It says this will come “together with the construction of structures to form platforms over sections of the District Line adjacent to Fulham Broadway Station to the north-west and the Southern mainline to the east, to provide an enlarged concourse area; new pedestrian access from Fulham Road; car parking; landscaping and related works”.

The full report accompanying the application, which runs to 130 pages, goes into considerable additional detail.

It says that stadium capacity will be increased from 41,840 to "approximately 61,000", with a more than doubling of the hospitality capacity to 10,431, and a small increase of 715 extra seats for season ticket holders.

The biggest areas of increase will be for general sale and young supporters – with 5,500 extra seats here. The away section will be reduced by 431, with a similar number of seats being reallocated for “players, directors, officials, disabled, media, etc”.

The Millennium and Copthorne hotels, presently let on a long lease, will be demolished and not replaced, and new platforms over the two adjoining railway lines will provide the additional space required to increase the capacity. Private residential apartments in the Chelsea Village development will be relocated off-site.

Access to the stadium will be via the existing entrances on the Fulham Road, with a new main entrance direct from Fulham Broadway station.

While the final structure will be what most interests fans, it is the nuts and bolts of the development process that will have the biggest impact on the Fulham Road area for the projected four-year construction period.

The schedule intends for work to begin at the end of the present season in May 2016, with the construction of platforms over the two railway lines that hem-in the site. The existing stadium will remain operational for a year after that, with its closure coming in May 2017 – and Chelsea exiled to a yet-to-be decided location for three seasons.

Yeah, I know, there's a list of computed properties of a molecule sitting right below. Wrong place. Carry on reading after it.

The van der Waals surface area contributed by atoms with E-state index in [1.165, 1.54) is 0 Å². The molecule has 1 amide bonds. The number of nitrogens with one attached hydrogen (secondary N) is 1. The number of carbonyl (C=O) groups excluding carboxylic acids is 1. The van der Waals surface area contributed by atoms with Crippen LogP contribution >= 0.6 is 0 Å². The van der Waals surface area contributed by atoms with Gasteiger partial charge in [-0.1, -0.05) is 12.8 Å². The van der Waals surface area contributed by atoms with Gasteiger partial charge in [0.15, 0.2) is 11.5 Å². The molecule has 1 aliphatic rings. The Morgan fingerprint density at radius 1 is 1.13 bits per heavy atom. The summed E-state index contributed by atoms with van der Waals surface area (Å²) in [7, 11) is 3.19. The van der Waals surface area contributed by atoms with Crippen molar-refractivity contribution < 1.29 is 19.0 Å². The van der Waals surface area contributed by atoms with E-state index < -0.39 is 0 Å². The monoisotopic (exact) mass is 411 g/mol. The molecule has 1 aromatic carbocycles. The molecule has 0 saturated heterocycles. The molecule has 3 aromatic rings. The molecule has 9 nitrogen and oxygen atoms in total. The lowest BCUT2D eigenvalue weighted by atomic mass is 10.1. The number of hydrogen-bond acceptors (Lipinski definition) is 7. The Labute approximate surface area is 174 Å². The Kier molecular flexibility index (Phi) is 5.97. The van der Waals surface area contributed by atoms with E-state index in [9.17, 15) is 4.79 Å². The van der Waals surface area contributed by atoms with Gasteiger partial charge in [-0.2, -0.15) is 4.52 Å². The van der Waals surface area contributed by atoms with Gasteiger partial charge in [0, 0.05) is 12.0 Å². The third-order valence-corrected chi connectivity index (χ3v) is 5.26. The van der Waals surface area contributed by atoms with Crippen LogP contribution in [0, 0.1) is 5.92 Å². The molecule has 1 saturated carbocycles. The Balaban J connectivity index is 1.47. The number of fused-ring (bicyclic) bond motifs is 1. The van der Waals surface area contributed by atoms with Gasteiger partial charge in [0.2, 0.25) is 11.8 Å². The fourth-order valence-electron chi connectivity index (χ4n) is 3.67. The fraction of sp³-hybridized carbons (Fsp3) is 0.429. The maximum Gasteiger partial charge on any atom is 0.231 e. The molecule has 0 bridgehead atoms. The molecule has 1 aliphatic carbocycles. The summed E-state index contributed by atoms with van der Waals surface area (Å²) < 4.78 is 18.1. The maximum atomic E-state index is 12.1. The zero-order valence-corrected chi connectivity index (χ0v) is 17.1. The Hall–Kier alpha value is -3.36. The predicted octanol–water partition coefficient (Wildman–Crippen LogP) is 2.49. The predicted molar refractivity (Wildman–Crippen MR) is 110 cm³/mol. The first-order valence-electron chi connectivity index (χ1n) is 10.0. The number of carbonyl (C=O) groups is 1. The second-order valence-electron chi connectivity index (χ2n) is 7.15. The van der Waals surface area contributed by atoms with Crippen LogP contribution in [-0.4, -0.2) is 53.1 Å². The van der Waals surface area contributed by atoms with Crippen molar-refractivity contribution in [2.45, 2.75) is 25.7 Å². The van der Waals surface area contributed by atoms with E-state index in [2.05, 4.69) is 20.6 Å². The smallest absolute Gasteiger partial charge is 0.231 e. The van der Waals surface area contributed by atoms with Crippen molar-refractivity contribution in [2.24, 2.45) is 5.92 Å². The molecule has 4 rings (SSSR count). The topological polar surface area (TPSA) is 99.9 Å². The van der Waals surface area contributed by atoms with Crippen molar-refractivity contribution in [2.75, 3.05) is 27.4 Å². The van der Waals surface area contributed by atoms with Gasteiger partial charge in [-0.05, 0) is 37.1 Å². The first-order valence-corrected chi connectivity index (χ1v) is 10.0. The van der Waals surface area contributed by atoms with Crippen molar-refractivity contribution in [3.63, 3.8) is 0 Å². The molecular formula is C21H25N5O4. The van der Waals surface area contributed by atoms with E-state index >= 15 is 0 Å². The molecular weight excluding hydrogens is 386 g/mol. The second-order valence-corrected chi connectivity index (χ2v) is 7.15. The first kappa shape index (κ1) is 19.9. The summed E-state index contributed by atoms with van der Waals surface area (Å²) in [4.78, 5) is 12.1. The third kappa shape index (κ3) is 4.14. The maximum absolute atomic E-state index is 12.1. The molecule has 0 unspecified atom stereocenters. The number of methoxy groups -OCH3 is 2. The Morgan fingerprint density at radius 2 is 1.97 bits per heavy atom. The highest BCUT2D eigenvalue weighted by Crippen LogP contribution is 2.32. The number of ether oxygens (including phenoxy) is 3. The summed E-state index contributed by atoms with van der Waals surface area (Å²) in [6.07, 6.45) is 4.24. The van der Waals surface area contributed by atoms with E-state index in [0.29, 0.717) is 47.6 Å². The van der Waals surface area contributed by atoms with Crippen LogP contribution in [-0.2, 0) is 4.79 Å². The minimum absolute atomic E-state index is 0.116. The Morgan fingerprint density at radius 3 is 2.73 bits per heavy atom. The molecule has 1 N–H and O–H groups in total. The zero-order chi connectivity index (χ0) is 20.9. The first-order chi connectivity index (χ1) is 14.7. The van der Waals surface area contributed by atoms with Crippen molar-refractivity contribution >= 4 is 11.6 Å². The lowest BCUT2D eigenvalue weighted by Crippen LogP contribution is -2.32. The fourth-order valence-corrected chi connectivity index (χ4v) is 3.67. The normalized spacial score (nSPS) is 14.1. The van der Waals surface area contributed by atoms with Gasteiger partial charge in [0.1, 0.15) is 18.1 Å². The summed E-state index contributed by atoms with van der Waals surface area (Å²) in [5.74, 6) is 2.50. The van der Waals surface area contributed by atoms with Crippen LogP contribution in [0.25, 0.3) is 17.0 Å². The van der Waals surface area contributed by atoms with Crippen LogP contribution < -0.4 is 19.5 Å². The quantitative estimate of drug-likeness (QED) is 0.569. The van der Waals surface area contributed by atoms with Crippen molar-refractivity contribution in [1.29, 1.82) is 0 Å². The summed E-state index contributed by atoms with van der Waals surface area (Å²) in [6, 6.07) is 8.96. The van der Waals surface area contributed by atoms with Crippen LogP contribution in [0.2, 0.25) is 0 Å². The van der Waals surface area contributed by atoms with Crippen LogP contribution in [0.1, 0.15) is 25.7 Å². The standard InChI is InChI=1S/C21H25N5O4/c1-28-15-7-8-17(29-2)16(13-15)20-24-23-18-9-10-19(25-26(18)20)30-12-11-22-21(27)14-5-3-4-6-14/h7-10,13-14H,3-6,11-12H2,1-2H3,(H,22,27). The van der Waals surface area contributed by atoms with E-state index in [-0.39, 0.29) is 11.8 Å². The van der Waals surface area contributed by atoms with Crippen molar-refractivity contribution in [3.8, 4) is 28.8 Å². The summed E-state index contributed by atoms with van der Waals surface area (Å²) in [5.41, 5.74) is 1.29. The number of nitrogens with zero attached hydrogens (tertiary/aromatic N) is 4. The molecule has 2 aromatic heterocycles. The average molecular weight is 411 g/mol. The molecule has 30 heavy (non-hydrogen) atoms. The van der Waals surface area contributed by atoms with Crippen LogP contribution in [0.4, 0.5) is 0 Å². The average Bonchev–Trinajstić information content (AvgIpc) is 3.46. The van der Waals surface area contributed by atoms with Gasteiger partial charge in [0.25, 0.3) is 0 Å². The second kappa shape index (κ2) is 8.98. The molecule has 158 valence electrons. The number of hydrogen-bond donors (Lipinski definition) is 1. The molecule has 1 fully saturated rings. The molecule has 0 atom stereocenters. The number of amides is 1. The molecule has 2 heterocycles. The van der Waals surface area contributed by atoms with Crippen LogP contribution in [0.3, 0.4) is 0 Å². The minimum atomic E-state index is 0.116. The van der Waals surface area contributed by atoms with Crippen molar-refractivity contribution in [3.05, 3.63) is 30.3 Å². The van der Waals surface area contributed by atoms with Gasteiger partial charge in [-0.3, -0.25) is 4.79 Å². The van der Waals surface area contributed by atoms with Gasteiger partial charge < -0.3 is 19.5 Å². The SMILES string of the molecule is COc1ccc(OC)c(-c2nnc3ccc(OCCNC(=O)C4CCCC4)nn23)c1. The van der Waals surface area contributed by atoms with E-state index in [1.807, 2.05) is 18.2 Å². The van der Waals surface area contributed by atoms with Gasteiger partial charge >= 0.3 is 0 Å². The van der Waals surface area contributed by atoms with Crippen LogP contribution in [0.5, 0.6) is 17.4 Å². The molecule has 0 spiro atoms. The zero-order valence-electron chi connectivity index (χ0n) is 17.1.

Demolition of the existing stadium will take a year, with around 100 trips to and from the site by heavy goods vehicles each day. At the peak of the process, the project is expected to employ 1,800 workers.

A great deal of the application deals with local environmental issues:
from the discovery of Stone Age and earlier remains in the area, to the presence of listed buildings and growth of rare plants in Brompton Cemetery, to the likeliness of great crested newts inhabiting the vicinity.

These issues will be of little concern to most fans, but they are precisely the sort of matters than can cause potential delay to a development such as this, and the thoroughness of their examination at this early stage shows the lengths to which Roman Abramovich has seemingly gone to make this plan work.

The possibility of noise pollution has been addressed in a way that should please both fans and neighbours of the club. The new stadium is apparently “designed with noise in mind such that it contains as much spectator and public address system noise as possible'”.

The report accepts negatives include the potential impact on local businesses of Chelsea's three-year exile, but says these matters will be investigated further in a document to be published in due course.

A consultation on this stage of the proposals is due to close on 8 September.